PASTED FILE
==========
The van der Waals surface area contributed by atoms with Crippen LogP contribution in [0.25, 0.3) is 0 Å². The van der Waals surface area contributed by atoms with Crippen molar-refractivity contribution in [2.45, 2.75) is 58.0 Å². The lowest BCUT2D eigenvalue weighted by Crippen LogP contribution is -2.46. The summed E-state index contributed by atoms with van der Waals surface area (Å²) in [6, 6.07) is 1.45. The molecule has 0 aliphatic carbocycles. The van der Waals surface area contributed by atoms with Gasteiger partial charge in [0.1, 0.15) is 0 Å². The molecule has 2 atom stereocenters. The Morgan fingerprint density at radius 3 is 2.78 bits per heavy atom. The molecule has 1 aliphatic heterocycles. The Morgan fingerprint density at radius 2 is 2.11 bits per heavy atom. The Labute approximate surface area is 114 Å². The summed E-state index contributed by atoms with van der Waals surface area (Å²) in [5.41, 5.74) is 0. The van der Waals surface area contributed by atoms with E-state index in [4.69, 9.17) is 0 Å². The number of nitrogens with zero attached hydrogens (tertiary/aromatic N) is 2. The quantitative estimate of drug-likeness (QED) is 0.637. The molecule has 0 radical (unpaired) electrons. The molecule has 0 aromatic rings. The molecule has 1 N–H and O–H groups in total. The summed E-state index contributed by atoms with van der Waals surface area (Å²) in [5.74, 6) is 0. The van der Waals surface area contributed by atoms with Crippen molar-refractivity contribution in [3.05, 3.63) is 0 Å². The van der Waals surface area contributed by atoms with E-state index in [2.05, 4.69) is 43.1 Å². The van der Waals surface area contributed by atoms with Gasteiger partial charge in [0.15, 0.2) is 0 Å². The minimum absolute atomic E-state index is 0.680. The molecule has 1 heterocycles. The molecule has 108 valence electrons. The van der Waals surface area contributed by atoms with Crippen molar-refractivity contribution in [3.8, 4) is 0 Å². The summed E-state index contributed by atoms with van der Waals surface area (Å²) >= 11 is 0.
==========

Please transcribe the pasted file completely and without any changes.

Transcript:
The van der Waals surface area contributed by atoms with Crippen LogP contribution in [0.25, 0.3) is 0 Å². The van der Waals surface area contributed by atoms with Crippen molar-refractivity contribution in [2.45, 2.75) is 58.0 Å². The lowest BCUT2D eigenvalue weighted by Crippen LogP contribution is -2.46. The summed E-state index contributed by atoms with van der Waals surface area (Å²) in [6, 6.07) is 1.45. The molecule has 0 aliphatic carbocycles. The van der Waals surface area contributed by atoms with Gasteiger partial charge in [0.1, 0.15) is 0 Å². The molecule has 2 atom stereocenters. The Morgan fingerprint density at radius 3 is 2.78 bits per heavy atom. The molecule has 1 aliphatic heterocycles. The Morgan fingerprint density at radius 2 is 2.11 bits per heavy atom. The Labute approximate surface area is 114 Å². The summed E-state index contributed by atoms with van der Waals surface area (Å²) in [5.41, 5.74) is 0. The van der Waals surface area contributed by atoms with E-state index in [4.69, 9.17) is 0 Å². The number of nitrogens with zero attached hydrogens (tertiary/aromatic N) is 2. The quantitative estimate of drug-likeness (QED) is 0.637. The molecule has 0 radical (unpaired) electrons. The molecule has 0 aromatic rings. The molecule has 1 N–H and O–H groups in total. The summed E-state index contributed by atoms with van der Waals surface area (Å²) in [5.74, 6) is 0. The van der Waals surface area contributed by atoms with Crippen molar-refractivity contribution in [3.05, 3.63) is 0 Å². The van der Waals surface area contributed by atoms with E-state index in [2.05, 4.69) is 43.1 Å². The van der Waals surface area contributed by atoms with Gasteiger partial charge in [0.15, 0.2) is 0 Å². The minimum absolute atomic E-state index is 0.680. The molecule has 1 heterocycles. The molecule has 108 valence electrons. The van der Waals surface area contributed by atoms with Crippen molar-refractivity contribution in [3.8, 4) is 0 Å². The summed E-state index contributed by atoms with van der Waals surface area (Å²) >= 11 is 0.